The Red Barn also has one quirky "house rule," which can turn a game upside-down. It came into play for us tonight....
IN THE POCKET: K-9
We have been dealt "The Rodney," named after the Tournament Director. If you win a pot with this hand, you earn a 5,000-chip bonus -- and if the cards are suited, the bonus doubles to 10,000. Our K-9 is not, but it certainly has our attention at a semifinal table of six. We start with 11,500 chips and are ready to call. Then another player raises to 3,000, and we still join in.
ON THE FLOP: K-8-7
Top pair increases our hopes for a big hand. We're in lead position, but decide to check and let the raiser to our left do the work. That man bets 2,000; a woman across the table raises to 5,000. We call, making a huge commitment to this pot.
ON THE TURN: 4 (as best we recall)
We have 3,500 left, and are ready to push if need be. But we check again -- and are a bit relieved when the two other players in the hand check.
ON THE RIVER: 7
This gives us two pair, and we decide it's time to be forceful. "I'm all-in," we announce -- dropping down our last 3,500, in the hope our opponents will surrender and fold. Trouble is, they both have bigger chip stacks.
The man to our left didn't want to see that move. "I've got to pay to see it," he decides. He calls. The woman across from us agrees, and calls as well.
"I have The Rodney," we say as we turn over our cards. We feel confident, as the man to our left shows a 10 as if he missed a draw.
"King-Queen." Noooooo! The woman has a bigger kicker, wins the pot and eliminates us. No wonder she raised on the flop (a detail we'd forgotten).
We leave the table in 12th place -- then walk over to Rodney the Tournament Director. We explain what happened, and pretend to cry on his shoulder.
"I'm thinking about adding a 'bad beat' prize for The Rodney," he admits. But we didn't have that tonight. And come to think of it, we should have suggested making K-9 "wild" to trump everything else.
MINISTRY MOMENT: "Today is National Honesty Day," we said to both tables where we played tonight. We're not being dishonest and making that up. We spotted it as a trending topic on Twitter during the day; it's the idea of an author in Maryland.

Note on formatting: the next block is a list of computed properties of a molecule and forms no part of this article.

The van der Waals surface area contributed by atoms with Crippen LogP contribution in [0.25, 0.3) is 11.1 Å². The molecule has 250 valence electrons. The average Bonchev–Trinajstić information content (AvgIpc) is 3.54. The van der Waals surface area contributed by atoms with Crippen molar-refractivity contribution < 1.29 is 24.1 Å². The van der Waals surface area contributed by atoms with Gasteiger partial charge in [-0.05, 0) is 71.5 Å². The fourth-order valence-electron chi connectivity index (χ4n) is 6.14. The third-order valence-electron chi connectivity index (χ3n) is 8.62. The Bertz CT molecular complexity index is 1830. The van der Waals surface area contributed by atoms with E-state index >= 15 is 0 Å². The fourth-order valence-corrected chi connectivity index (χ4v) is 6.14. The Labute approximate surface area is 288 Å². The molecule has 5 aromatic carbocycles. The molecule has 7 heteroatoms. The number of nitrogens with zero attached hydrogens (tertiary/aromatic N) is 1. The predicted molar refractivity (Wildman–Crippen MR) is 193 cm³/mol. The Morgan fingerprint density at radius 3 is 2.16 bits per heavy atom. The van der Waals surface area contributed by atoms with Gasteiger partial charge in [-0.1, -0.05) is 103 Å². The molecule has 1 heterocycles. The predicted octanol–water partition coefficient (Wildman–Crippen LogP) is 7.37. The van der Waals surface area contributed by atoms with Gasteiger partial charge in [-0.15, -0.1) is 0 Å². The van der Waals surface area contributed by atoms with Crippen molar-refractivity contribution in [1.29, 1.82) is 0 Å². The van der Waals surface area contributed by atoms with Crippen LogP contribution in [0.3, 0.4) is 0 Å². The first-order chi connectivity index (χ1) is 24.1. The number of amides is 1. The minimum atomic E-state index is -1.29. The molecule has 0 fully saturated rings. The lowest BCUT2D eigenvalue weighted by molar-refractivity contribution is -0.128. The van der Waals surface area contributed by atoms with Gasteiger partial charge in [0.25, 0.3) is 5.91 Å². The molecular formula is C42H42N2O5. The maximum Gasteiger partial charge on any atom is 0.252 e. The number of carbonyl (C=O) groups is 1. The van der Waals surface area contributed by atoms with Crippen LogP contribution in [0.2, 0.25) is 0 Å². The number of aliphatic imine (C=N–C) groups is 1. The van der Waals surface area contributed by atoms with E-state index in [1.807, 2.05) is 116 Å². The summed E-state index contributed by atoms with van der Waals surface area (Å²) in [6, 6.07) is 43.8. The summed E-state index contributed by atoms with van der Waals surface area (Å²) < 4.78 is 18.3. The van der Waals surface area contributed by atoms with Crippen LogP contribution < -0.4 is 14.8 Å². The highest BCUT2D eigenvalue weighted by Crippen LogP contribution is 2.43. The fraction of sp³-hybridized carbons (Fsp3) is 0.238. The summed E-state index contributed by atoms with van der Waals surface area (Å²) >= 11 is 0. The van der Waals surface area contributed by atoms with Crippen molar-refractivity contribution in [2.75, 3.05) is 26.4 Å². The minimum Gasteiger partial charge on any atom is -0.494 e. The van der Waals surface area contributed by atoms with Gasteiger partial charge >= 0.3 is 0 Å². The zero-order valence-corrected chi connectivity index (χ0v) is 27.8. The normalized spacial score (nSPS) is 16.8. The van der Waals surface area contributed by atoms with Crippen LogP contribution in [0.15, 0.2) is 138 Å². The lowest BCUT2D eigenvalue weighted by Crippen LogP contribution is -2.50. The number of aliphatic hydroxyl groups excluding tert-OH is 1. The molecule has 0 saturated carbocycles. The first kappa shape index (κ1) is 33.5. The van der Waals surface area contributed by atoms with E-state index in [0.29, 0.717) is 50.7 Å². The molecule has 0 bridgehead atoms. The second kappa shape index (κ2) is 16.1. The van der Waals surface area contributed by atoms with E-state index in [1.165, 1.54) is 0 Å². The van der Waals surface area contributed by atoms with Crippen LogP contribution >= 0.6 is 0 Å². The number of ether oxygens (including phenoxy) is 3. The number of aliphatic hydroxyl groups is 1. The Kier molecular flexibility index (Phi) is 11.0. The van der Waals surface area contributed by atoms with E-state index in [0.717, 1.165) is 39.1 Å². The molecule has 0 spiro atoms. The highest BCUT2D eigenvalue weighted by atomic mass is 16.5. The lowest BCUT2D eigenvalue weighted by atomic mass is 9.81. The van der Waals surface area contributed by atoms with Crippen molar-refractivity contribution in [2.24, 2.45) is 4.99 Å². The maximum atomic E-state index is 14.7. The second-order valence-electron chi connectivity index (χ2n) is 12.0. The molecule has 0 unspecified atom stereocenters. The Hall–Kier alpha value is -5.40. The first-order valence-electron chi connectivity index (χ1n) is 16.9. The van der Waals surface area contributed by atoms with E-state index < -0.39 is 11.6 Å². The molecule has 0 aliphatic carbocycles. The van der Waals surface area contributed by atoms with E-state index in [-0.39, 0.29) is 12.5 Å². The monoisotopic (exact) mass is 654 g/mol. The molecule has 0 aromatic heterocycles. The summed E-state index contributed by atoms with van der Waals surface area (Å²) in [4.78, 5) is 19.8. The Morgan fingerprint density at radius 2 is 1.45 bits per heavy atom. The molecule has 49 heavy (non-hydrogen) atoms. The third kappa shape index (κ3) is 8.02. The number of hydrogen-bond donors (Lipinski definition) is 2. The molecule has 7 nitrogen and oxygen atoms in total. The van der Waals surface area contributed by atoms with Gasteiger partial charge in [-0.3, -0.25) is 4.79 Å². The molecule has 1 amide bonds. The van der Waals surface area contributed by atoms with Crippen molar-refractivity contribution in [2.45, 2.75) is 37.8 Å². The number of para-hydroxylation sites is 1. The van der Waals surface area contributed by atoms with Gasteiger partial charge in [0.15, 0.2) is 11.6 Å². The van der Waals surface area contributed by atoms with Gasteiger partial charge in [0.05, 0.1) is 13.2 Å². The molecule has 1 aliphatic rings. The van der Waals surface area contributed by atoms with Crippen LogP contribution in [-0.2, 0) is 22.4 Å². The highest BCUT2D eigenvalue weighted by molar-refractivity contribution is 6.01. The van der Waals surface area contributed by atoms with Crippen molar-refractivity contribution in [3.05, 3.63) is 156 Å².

"It's a day all poker players can appreciate," we said both in person and online. That made a couple of people smile, seeing the irony in our comment. After all, bluffing is part of the game in poker -- and even a little misleading "trash talk" at times. But in life....
Do not use dishonest standards when measuring length, weight or quantity. Use honest scales and honest weights, an honest ephah and an honest hin. I am the Lord your God, who brought you out of Egypt. - Leviticus 19:35-36The margin of our Bible indicates the "ephah" and "hin" were dry and liquid measures in Old Testament times. In modern terms, wouldn't you be upset if a gallon jug of milk only contained three-fourths of a gallon? God would be upset as well -- and that also applies to the things we say.
A truthful witness gives honest testimony, but a false witness tells lies.... Truthful lips endure forever, but a lying tongue lasts only a moment. - Proverbs 12:17, 19You might be tempted to challenge the last part of that Scripture. History is filled with famous false statements -- such as U.S. President Richard Nixon declaring, "I am not a crook," or President Bill Clinton emphasizing, "I did not sexual relations with that woman."
We like the way the Moffatt paraphrase puts verse 19: "Truth told endures; a lie lasts only for a little while." And think of it another way: Jesus Christ who called Himself "the truth" (John 14:6) is ruling alongside God the Father eternally, while Revelation 22:15 warns someone who "loves and practices falsehood" eventually will be outside God's Kingdom.
UPDATED POKER SCOREBOARD: 109 final tables in 310 games (35.2%) - 17 cashes.